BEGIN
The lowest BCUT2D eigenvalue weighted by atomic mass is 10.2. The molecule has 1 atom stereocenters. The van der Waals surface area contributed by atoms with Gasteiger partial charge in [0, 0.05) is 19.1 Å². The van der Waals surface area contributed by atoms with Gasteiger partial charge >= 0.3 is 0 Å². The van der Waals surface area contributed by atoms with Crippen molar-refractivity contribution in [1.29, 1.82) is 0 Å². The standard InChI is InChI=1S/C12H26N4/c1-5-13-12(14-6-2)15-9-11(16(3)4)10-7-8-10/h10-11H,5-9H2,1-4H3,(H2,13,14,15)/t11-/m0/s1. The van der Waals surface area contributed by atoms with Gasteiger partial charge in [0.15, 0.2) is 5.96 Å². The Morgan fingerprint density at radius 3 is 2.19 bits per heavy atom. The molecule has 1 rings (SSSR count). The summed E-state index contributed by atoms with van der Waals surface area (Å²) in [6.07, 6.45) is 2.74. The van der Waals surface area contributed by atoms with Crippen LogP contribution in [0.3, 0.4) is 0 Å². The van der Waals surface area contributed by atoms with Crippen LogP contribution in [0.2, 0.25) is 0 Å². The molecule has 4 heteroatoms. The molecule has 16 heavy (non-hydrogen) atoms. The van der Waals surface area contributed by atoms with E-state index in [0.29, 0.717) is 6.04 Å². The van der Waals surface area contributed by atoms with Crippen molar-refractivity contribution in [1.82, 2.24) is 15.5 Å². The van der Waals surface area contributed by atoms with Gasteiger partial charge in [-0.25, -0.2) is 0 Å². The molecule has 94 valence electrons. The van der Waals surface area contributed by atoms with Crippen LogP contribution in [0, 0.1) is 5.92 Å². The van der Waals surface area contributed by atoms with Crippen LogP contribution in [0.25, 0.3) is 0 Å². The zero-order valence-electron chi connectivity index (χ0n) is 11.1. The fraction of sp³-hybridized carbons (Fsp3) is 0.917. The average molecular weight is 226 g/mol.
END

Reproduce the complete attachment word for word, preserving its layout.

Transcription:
The lowest BCUT2D eigenvalue weighted by atomic mass is 10.2. The molecule has 1 atom stereocenters. The van der Waals surface area contributed by atoms with Gasteiger partial charge in [0, 0.05) is 19.1 Å². The van der Waals surface area contributed by atoms with Gasteiger partial charge >= 0.3 is 0 Å². The van der Waals surface area contributed by atoms with Crippen molar-refractivity contribution in [1.29, 1.82) is 0 Å². The standard InChI is InChI=1S/C12H26N4/c1-5-13-12(14-6-2)15-9-11(16(3)4)10-7-8-10/h10-11H,5-9H2,1-4H3,(H2,13,14,15)/t11-/m0/s1. The van der Waals surface area contributed by atoms with Gasteiger partial charge in [0.15, 0.2) is 5.96 Å². The Morgan fingerprint density at radius 3 is 2.19 bits per heavy atom. The molecule has 1 rings (SSSR count). The summed E-state index contributed by atoms with van der Waals surface area (Å²) in [6.07, 6.45) is 2.74. The van der Waals surface area contributed by atoms with Crippen LogP contribution in [0.3, 0.4) is 0 Å². The van der Waals surface area contributed by atoms with Crippen LogP contribution in [0.2, 0.25) is 0 Å². The molecule has 4 heteroatoms. The molecule has 16 heavy (non-hydrogen) atoms. The van der Waals surface area contributed by atoms with E-state index in [0.29, 0.717) is 6.04 Å². The van der Waals surface area contributed by atoms with Crippen molar-refractivity contribution in [1.82, 2.24) is 15.5 Å². The van der Waals surface area contributed by atoms with Gasteiger partial charge in [-0.25, -0.2) is 0 Å². The molecule has 94 valence electrons. The van der Waals surface area contributed by atoms with Crippen LogP contribution in [0, 0.1) is 5.92 Å². The van der Waals surface area contributed by atoms with Crippen LogP contribution in [0.25, 0.3) is 0 Å². The zero-order valence-electron chi connectivity index (χ0n) is 11.1. The fraction of sp³-hybridized carbons (Fsp3) is 0.917. The average molecular weight is 226 g/mol.